What was the dark underside of the Renaissance?

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One way of addressing the dark side of the Renaissance is to look at the Euro-centric concept as an outgrowth of early globalization. The mineral wealth, especially silver, extracted from the New World, supported Europe's economic boom. The Crusades had required massive outlays of money and human labor, which the...

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One way of addressing the dark side of the Renaissance is to look at the Euro-centric concept as an outgrowth of early globalization. The mineral wealth, especially silver, extracted from the New World, supported Europe's economic boom. The Crusades had required massive outlays of money and human labor, which the European powers aimed to recoup through colonizing the Americas.

Closely related to the economic exploitation of resource extraction was the racially unbalanced exploitation of human resources. Encountering so many different types of people in the Americas was unsettling to the least. The Europeans struggled to locate them in the primarily Biblical, Judeo-Christian conceptual universe. Bringing them to spiritual salvation all too often was enforced rather than voluntary. Europeans were often confident of their own superiority and formulated new ideas about "natural" hierarchy that justified European domination. Even in Shakespeare's Tempest we find references to Americans' inferiority and even questioning their humanity: "O brave new world, that has such creatures in it!"

Enslaving Africans to send them to work on New World plantations largely grew out of the Renaissance economic expansion, for disease had killed millions of Native Americans. Still others had died in the wars of conquest.

In culture as well, especially in literacy because Europeans deemed writing the supreme form of communication, European dominance was promoted. As Indians learned to read and write, mostly in the conqueror's tongue, they simultaneously were encouraged to denigrate their own culture and admire that of the conquerors. On literacy in particular, Walter Mignolo's work should prove useful.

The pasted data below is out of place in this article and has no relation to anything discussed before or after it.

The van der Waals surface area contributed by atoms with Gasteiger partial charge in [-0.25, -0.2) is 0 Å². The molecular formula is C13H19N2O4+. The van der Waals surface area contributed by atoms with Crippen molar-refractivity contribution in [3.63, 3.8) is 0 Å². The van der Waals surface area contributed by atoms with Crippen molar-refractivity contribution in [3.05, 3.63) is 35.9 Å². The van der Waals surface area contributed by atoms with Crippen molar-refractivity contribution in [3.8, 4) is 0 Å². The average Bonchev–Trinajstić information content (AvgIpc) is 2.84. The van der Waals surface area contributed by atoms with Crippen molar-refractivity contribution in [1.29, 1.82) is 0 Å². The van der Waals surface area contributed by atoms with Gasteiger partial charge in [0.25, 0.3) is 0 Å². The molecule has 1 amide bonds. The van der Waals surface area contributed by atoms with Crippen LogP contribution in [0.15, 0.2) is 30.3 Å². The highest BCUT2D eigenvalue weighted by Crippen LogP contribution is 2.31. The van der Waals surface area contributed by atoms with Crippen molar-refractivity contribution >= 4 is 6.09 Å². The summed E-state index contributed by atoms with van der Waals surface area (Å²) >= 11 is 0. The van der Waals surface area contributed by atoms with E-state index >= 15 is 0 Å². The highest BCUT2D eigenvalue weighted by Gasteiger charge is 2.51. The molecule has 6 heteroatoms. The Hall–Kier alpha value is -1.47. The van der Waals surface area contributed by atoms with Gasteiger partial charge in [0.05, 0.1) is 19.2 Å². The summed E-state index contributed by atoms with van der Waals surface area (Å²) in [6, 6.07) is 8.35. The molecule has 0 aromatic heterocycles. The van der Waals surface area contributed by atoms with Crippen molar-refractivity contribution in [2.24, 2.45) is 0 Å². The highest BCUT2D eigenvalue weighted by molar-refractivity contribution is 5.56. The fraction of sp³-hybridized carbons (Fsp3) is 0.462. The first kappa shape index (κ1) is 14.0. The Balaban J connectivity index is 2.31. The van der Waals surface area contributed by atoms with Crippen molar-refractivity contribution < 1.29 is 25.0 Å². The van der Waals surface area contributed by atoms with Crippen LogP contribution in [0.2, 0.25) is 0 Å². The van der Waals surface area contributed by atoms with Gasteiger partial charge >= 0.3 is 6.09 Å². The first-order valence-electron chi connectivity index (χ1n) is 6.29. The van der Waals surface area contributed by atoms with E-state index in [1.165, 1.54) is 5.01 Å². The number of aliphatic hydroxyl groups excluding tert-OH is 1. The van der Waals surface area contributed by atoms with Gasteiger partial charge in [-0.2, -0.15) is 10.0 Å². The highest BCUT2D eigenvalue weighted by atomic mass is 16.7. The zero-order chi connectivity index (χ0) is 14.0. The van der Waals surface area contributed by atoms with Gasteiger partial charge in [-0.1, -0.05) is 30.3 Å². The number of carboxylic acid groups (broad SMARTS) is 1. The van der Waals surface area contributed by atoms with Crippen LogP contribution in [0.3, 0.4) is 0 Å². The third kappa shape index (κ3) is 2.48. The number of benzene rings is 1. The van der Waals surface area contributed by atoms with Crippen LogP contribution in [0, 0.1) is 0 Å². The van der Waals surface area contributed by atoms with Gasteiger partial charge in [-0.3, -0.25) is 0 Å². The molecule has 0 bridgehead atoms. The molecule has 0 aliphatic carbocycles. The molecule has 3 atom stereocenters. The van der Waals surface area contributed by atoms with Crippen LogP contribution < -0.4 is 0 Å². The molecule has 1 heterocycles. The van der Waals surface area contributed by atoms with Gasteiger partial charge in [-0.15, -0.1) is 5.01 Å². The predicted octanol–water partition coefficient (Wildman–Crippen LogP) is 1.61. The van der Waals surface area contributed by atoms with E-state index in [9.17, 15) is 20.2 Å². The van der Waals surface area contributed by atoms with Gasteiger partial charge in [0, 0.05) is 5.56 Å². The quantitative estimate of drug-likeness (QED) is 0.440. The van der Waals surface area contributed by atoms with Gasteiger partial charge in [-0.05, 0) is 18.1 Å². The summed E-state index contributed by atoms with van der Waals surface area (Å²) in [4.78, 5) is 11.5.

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The Renaissance tended to portray itself as a period of enlightenment and movement away from the barbarism of the "dark ages", more properly termed the medieval period, preceding it. The reality is more complex, though.

First, in religion, the Renaissance was marked by the Reformation, which consisted of two different approaches to church reform. One resulted in Protestantism, which broke away from the authority of the Roman Catholic Church; the other—properly termed the counter-Reformation—attempted reform of abuses within the Church. The dark side of this reform was the ensuing period of devastating religious warfare that consumed Europe.

The Renaissance was a great era of exploration. Although this increased Europeans' knowledge and understanding of the world and led to many scientific discoveries, it had a dark side in the development of conquest, exploitation, and colonialism of peoples in Africa and the Americas.

The development of new technologies is often viewed as a positive element of this period, but this also included advanced weaponry, which allowed people to kill each other far more efficiently than they previously could. New technology also made many jobs obsolete, disrupting the lives of skilled craftspeople.

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